European Bonds Setup for More Losses as EFSF Creates More Problems Than it Solves

October 14, 2011


The EFSF does not solve the underlying problem and should be viewed as yet another government induced sugar high for the chronically ill diabetic patient. EFSF is akin to TARP, only bad mortgages in the private sector are not behind the decline in value of bank assets. Sovereign debt and government finances are the problem. TARP would not have “worked” at delaying the onset of a bond market disaster if the US Government were viewed as being insolvent. 

Deutsche Bank CEO :

“The injection of capital would not address the actual problem,” Ackermann said, according to the copy of a speech given at a conference in Berlin today. “It is not the capital funding of banks that is the problem, but rather the fact that government bonds have lost their status as risk-free assets.”

Thus, it’s difficult to make a positive case for bonds of any European country, since none have moved to take care of the crux of their problem. Governments made too many promises to their citizens that they can not possibly honor. We know that reducing government jobs and transfer payments is the long term path towards a successful fiscal consolidation, according to this 37 year study. Not one country has done this yet, nor is anywhere close to doing so.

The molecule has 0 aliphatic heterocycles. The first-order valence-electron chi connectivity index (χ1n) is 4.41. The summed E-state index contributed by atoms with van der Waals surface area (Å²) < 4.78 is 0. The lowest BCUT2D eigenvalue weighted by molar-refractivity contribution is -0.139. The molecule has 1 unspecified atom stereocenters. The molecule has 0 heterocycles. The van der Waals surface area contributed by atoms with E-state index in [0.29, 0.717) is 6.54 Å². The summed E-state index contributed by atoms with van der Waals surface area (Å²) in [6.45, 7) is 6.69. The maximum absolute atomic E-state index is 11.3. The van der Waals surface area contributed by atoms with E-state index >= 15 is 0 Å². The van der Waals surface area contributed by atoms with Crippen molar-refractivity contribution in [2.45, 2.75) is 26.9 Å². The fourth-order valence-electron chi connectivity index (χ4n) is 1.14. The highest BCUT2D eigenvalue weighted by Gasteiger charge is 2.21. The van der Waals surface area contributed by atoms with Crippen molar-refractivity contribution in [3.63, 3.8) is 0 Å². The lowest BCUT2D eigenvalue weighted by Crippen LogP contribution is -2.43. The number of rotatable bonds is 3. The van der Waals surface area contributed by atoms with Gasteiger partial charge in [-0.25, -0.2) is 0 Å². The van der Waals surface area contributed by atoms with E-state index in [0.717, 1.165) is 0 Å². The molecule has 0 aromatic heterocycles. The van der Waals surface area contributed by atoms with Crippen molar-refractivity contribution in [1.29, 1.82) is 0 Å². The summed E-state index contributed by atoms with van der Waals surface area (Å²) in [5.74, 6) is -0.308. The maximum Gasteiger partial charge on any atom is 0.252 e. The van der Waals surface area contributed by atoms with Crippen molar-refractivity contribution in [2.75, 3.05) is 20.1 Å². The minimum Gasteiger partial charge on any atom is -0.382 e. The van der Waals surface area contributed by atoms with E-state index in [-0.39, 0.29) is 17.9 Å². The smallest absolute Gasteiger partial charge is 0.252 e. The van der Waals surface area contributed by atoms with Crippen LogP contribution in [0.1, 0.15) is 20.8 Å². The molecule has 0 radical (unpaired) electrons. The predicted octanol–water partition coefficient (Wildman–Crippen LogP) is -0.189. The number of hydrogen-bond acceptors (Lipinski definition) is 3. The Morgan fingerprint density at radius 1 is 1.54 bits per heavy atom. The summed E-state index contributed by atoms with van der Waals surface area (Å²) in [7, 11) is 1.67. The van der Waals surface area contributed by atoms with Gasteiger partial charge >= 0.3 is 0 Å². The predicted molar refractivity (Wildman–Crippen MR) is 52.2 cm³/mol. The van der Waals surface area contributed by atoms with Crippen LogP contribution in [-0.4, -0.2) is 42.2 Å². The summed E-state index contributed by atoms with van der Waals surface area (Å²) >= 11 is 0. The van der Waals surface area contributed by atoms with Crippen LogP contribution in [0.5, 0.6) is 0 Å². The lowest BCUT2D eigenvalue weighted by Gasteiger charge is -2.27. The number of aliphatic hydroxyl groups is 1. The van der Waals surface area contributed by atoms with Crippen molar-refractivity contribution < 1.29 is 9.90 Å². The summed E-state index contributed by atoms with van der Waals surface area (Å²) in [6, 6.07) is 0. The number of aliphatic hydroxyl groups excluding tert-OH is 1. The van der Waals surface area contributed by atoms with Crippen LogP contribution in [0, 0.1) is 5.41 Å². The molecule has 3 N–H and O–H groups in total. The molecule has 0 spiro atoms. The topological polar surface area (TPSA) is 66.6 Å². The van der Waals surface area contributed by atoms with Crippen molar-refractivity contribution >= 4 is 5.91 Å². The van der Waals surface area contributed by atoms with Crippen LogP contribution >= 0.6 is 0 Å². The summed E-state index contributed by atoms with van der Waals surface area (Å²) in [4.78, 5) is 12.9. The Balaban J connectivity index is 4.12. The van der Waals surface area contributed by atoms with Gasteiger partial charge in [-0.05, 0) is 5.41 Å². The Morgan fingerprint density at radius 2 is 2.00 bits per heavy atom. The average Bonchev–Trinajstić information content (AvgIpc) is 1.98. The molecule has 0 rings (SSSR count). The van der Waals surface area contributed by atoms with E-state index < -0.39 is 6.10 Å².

Politicians have shown they would prefer to extend and pretend by raising credit limits. They will continue to do so until the bond market cuts them off. This process continues to get interrupted by programs like the EFSF.  This is best exemplified by Greece and their faux austerity programs.

Now, the core is contaminated. Countries with their own fiscal problems, such as Germany, France, the United States, are assuming Greece’s risk, throwing good money after bad. The trend remains in tact for all the developed countries to head towards either default in the traditional sense or default via inflation. Bond prices eventually fall regardless.

We know that bailouts of non government entities is a risk factor in violence against governments, as shown by Occupy Wall Street, so this will create more long term problems in Europe than it solves. This is will be particularly true when politicians force the ECB to monetize the debt and levy an inflation tax on their citizens.

The ECB’s Road to Money Printing
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